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Content management system

From Wikipedia, the free encyclopedia

A content management system (CMS) is computer software used to manage the creation and modification of digital content (content management).[1][2][3] A CMS is typically used for enterprise content management (ECM) and web content management (WCM).

ECM typically supports multiple users in a collaborative environment[4][5] by integrating document management, digital asset management, and record retention.[4]

Alternatively, WCM is the collaborative authoring for websites and may include text and embed graphics, photos, video, audio, maps, and program code that display content and interact with the user.[6][7] ECM typically includes a WCM function.


A CMS typically has two major components: a content management application (CMA), as the front-end user interface that allows a user, even with limited expertise, to add, modify, and remove content from a website without the intervention of a webmaster; and a content delivery application (CDA), that compiles the content and updates the website.

Installation type[edit]

There are two types of CMS installation: on-premises and cloud-based. On-premises installation means that the CMS software can be installed on the server. This approach is usually taken by businesses that want flexibility in their setup. Notable CMSs which can be installed on-premises are Wordpress.org, Drupal, Joomla, Grav, ModX and others.

The cloud-based CMS is hosted on the vendor environment. Examples of notable cloud-based CMSs are SquareSpace, Contentful, Wordpress.com, Webflow, Ghost and WIX.

Common features[edit]

The core CMS features are: indexing, search and retrieval, format management, revision control, and management.[4]

Features may vary depending on the system application but will typically include:[4]

  • Intuitive indexing, search, and retrieval features index all data for easy access through search functions and allow users to search by attributes such as publication dates, keywords or author.
  • Format management facilitates turning scanned paper documents and legacy electronic documents into HTML or PDF documents.
  • Revision features allow content to be updated and edited after initial publication. Revision control also tracks any changes made to files by individuals.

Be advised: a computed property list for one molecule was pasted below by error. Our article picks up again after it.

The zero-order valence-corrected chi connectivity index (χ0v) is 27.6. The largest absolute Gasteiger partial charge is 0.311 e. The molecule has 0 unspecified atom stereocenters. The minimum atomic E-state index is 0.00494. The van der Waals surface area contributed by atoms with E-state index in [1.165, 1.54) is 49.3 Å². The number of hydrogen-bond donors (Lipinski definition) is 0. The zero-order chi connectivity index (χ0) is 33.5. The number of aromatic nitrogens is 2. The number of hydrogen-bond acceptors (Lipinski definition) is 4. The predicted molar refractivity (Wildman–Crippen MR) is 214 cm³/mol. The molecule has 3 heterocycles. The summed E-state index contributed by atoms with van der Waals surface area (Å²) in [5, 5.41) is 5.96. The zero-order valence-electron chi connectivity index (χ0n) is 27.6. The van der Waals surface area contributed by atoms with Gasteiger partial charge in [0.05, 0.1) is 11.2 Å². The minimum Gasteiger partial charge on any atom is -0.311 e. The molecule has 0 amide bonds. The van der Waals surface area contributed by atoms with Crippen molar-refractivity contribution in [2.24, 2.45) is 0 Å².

• Publishing functionality allows individuals to use a template or a set of templates approved by the organization, as well as wizards and other tools to create or modify content.

Popular additional features may include:[4]

  • SEO-friendly URLs
  • Integrated and online help, including discussion boards
  • Group-based permission systems
  • Full template support and customizable templates
  • Easy wizard-based install and versioning procedures
  • Admin panel with multiple language support
  • Content hierarchy with unlimited depth and size
  • Minimal server requirements
  • Integrated file managers
  • Integrated audit logs
  • Support AMP page for Google
  • Support schema markup
  • Designed as per Google quality guidelines for website architecture
  • Availability of plug-ins for additional functionalities.
  • Security precautions such as 2 Factor Authentication

Other types of content management systems[edit]

Digital asset management systems are another type of CMS. They manage content with clearly-defined author or ownership, such as documents, movies, pictures, phone numbers, and scientific data. Companies also use CMSs to store, control, revise, and publish documentation.

There are also component content management systems (CCMS), which are CMSs that manage content at a modular level rather than as pages or articles. CCMSs are often used in technical communication, where many publications reuse the same content.

Widely used CMSs[edit]

Based on a survey, the most widely used content management system is WordPress, used by 42.8% of the top 10 million websites as of October 2021. Other commonly used content management systems include Joomla, Shopify, and Wix.[8][9]

See also[edit]


  1. ^ Managing Enterprise Content: A Unified Content Strategy. Ann Rockley, Pamela Kostur, Steve Manning. New Riders, 2003.
  2. ^ The content management handbook. Martin White. Facet Publishing, 2005.
  3. ^ Content Management Bible, Bob Boiko. John Wiley & Sons, 2005.
  4. ^ a b c d e "What is a Content Management System (CMS)? Definition from WhatIs.com". SearchContentManagement. Retrieved 2019-09-23.
  5. ^ Moving Media Storage Technologies: Applications & Workflows for Video and Media S2011. Page 381
  6. ^ "What Is a Content Management System (CMS)". Kinsta. Retrieved 19 August 2019.
  7. ^ Kohan, Bernard. "Content Management System (CMS) and other spin-off terms definition(s)". Comentum. Retrieved 19 August 2019.
  8. ^ "Tech Reports – What CMS?". December 14, 2020. Archived from the original on November 12, 2020. Retrieved December 14, 2020.
  9. ^ "W3Techs content management usage". March 1, 2021.


External links[edit]